Among the advantages to the salesman in this form of distribution are: Less direct competition; a better chance for specialty salesmanship and a more numerous class of prospects. It is desirable that the salesman, especially the man new to selling work, have some knowledge of how the sales manager ordinarily works and just what he does to kelp in touch with the salesman's work and to keep the salesman in touch with the home office and with his associates in the selling organization. This knowledge should help the salesman know approximately what cooperation to expect and how he can best cooperate with the sales manager. The same advantages, in lesser degree, exist in house-to-house selling. In this latter form of selling the average sale is usually small.
Nevertheless, this type of salesmanship affords good training for higher grades of specialty selling. It also offers a steady employment for those who are not qualified for more important selling work.
Standard prices and price maintenance
When a company standardizes its prices and maintains a fair measure of price control, the customer is protected to a considerable extent from cut-price competition. The salesman also gains the same advantage. He will occasionally lose orders by reason of not being able to meet lower prices, but the gains are greater than the losses. Standardized prices compel the salesman to sell on the merits of the product or service instead of price. This promotes a higher grade of salesmanship.
Policies and activities of the sales manager
The following sections provide a survey of the main policies and activities of the sales manager in his relations to the salesman:
Sales conferences and sales training courses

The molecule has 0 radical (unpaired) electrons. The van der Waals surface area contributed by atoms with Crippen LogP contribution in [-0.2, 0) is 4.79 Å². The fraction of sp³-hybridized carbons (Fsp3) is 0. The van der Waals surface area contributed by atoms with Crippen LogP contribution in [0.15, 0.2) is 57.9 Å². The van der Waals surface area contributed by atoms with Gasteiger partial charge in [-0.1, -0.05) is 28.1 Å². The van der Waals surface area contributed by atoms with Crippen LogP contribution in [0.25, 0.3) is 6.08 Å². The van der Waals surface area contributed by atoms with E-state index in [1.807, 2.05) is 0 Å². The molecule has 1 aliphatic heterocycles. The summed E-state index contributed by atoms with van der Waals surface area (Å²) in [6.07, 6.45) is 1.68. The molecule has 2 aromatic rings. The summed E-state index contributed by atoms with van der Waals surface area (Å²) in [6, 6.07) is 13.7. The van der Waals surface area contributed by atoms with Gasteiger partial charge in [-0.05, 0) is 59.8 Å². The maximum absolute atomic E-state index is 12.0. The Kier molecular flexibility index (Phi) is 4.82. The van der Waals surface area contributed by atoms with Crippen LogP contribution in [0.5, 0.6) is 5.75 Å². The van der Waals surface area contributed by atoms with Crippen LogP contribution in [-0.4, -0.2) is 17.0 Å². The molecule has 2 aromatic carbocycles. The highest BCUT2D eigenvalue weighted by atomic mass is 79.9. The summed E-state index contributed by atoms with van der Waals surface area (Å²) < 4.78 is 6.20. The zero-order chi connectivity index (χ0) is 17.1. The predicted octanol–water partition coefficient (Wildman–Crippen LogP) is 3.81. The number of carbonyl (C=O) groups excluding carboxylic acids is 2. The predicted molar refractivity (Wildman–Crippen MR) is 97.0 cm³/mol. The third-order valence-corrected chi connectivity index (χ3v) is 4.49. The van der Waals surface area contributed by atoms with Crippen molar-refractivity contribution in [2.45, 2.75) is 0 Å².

In most concerns a system of sales conferences is organized and conducted by the sales manager. The main purposes are to bring salesmen into touch with each other, analyse sales problems, suggest solutions, improve methods of selling, and gain a better knowledge of goods and markets. These conferences should encourage, stimulate and inspire the sales force. In concerns where the sales force is a local one, such conferences are held weekly; in others they are monthly; and in some aggressive specialty selling organizations, brief meetings are held each business day morning. In most large organizations with branches there are regional conferences held quarterly. In others the entire sales force is convened at headquarters once or twice each year.
The programs will depend upon the nature of the business. They are mostly instructional with some inspirational features. The modern tendency is to eliminate purely "pep" features and make the conference a business gathering for business purposes. Such conferences as these offer the salesman an excellent opportunity to tie in with his sales organization and gain useful information.
In many concerns the salesmen are taken through a sales training course. Almost every well organized, progressive concern today provides an effective training course for new men. A smaller number provide one at intervals for its older men. This practice has been found effective and is rapidly growing. The course will usually consist of ten or twelve sessions at such intervals as may be practicable. Instruction will be given in general principles and methods of salesmanship together with practical applications to the particular product sold.
The course will be conducted preferably by some one in the sales department who is specially qualified. It is sometimes conducted by an expert from outside. When properly handled it will greatly benefit the entire sales force. Experienced salesmen as well as the new salesman benefit from it. The sessions consist of short lectures, discussions, solutions of actual sales problems and, when practicable, some actual training on the job.